Frequently Asked Questions
(This section is still under development)
Let's start by repeating what I said on my home page:
You don't need to be able to touch your toes
You can't 'be bad' at yoga
You just need to show up and try
Now we've got that covered, here are a few other questions you may want answered...
Can I practise yoga?
Being told that you are too inflexible to practise yoga is like being told you're too hungry to eat!
I would like everyone to feel welcome in my classes, and all levels of flexibility, fitness and experience are welcome.
If you have any questions or concerns, please do just get in touch.
What is vinyasa yoga?
The intention of vinyasa yoga is to synchronise movement with your breath and make the fluid transitions between poses just as important as the poses themselves.
This fluid movement is fantastic for your joints and building general strength and flexibility. The pace of the class can easily be scaled up or down to change intensity and focus more on strength, cardio or flexibility, and it's very unlikely that one class will be the same as the next!
No pain, no gain right?
Yoga should not hurt and if you have any aches, pains, niggles or injuries please tell me as soon as possible so that we can discuss how to adapt the class as needed.
If you feel any unfamiliar sensations in class that don't feel right, back out of the pose.
Stay within a pain-free range of movement.
Do I have to wear lycra?
The best yoga clothes are those that you feel comfortable in and you can move easily.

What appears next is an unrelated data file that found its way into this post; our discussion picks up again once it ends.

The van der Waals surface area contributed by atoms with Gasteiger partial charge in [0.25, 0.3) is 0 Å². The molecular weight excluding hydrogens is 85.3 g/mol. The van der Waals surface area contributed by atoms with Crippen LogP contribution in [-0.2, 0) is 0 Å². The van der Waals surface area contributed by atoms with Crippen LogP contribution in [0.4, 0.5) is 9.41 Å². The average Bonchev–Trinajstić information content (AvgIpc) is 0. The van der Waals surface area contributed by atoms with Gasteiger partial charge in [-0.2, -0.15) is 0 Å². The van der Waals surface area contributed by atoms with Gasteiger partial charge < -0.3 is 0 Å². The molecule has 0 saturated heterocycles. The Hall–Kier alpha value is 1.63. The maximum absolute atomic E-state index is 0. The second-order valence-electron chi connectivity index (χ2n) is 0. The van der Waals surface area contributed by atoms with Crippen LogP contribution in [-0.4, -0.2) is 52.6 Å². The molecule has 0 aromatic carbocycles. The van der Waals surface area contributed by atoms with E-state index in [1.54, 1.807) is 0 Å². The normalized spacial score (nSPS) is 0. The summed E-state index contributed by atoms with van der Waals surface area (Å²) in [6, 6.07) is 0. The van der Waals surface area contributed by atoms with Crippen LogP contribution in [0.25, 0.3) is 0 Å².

Depending on the practice, sometimes I'm in jogging bottoms, pjs, baggy clothes or 'typical' activewear.
One of the reasons why I would tend to choose yoga clothes over others is because they are sweat-wicking and because they are fitted, they don't get in my way or end up over my head in downward facing dog! But that is down to my preference, and sometimes it is down to convenience too (hence the pjs!)
What I do recommend are layers, as typically you will warm up during the class and may then want some extra warmth for Savasana at the end.
Is yoga a religion?
"No. It is a philosophy that began in India an estimated 5,000 years ago.
The father of classical ashtanga yoga (the eight-limbed path, not to be confused with Sri K. Pattabhi Jois’ Ashtanga yoga) is said to be Patanjali, who wrote the Yoga Sutra.
These scriptures provide a framework for spiritual growth and mastery over the physical and mental body."
Yoga has evolved in many ways since then and a number of branches have developed, such as vinyasa yoga.